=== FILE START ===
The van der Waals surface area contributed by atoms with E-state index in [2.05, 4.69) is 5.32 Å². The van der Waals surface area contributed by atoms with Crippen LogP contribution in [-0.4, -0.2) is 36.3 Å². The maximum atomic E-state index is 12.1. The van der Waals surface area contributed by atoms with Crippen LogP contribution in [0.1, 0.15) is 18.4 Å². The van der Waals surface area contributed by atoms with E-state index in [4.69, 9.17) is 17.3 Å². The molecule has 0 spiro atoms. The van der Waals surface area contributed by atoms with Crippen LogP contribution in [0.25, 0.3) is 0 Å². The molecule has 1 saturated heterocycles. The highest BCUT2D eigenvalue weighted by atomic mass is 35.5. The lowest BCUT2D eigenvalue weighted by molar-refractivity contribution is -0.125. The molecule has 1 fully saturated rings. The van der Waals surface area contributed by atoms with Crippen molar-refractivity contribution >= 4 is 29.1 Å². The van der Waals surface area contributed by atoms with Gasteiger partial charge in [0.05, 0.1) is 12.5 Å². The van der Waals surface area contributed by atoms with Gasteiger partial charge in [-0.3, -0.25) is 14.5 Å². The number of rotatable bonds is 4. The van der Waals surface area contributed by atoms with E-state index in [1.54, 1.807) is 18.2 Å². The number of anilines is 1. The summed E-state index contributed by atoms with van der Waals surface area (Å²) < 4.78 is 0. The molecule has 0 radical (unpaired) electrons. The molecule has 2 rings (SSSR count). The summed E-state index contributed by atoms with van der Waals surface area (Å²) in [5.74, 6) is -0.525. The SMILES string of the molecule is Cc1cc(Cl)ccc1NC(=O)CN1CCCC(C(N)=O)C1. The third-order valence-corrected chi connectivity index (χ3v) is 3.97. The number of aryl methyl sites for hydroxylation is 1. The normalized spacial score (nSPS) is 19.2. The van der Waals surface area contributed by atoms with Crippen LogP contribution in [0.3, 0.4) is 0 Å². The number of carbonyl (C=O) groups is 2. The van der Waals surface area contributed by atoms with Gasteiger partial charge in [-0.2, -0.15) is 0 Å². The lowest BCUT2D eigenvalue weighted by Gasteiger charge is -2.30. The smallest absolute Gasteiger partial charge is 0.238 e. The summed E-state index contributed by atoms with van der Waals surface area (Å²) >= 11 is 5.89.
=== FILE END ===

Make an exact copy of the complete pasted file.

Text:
The van der Waals surface area contributed by atoms with E-state index in [2.05, 4.69) is 5.32 Å². The van der Waals surface area contributed by atoms with Crippen LogP contribution in [-0.4, -0.2) is 36.3 Å². The maximum atomic E-state index is 12.1. The van der Waals surface area contributed by atoms with Crippen LogP contribution in [0.1, 0.15) is 18.4 Å². The van der Waals surface area contributed by atoms with E-state index in [4.69, 9.17) is 17.3 Å². The molecule has 0 spiro atoms. The van der Waals surface area contributed by atoms with Crippen LogP contribution in [0.25, 0.3) is 0 Å². The molecule has 1 saturated heterocycles. The highest BCUT2D eigenvalue weighted by atomic mass is 35.5. The lowest BCUT2D eigenvalue weighted by molar-refractivity contribution is -0.125. The molecule has 1 fully saturated rings. The van der Waals surface area contributed by atoms with Crippen molar-refractivity contribution >= 4 is 29.1 Å². The van der Waals surface area contributed by atoms with Gasteiger partial charge in [0.05, 0.1) is 12.5 Å². The van der Waals surface area contributed by atoms with Gasteiger partial charge in [-0.3, -0.25) is 14.5 Å². The number of rotatable bonds is 4. The van der Waals surface area contributed by atoms with E-state index in [1.54, 1.807) is 18.2 Å². The number of anilines is 1. The summed E-state index contributed by atoms with van der Waals surface area (Å²) < 4.78 is 0. The molecule has 0 radical (unpaired) electrons. The molecule has 2 rings (SSSR count). The summed E-state index contributed by atoms with van der Waals surface area (Å²) in [5.74, 6) is -0.525. The SMILES string of the molecule is Cc1cc(Cl)ccc1NC(=O)CN1CCCC(C(N)=O)C1. The third-order valence-corrected chi connectivity index (χ3v) is 3.97. The number of aryl methyl sites for hydroxylation is 1. The normalized spacial score (nSPS) is 19.2. The van der Waals surface area contributed by atoms with Crippen LogP contribution in [0.3, 0.4) is 0 Å². The number of carbonyl (C=O) groups is 2. The van der Waals surface area contributed by atoms with Gasteiger partial charge in [-0.2, -0.15) is 0 Å². The lowest BCUT2D eigenvalue weighted by Gasteiger charge is -2.30. The smallest absolute Gasteiger partial charge is 0.238 e. The summed E-state index contributed by atoms with van der Waals surface area (Å²) >= 11 is 5.89.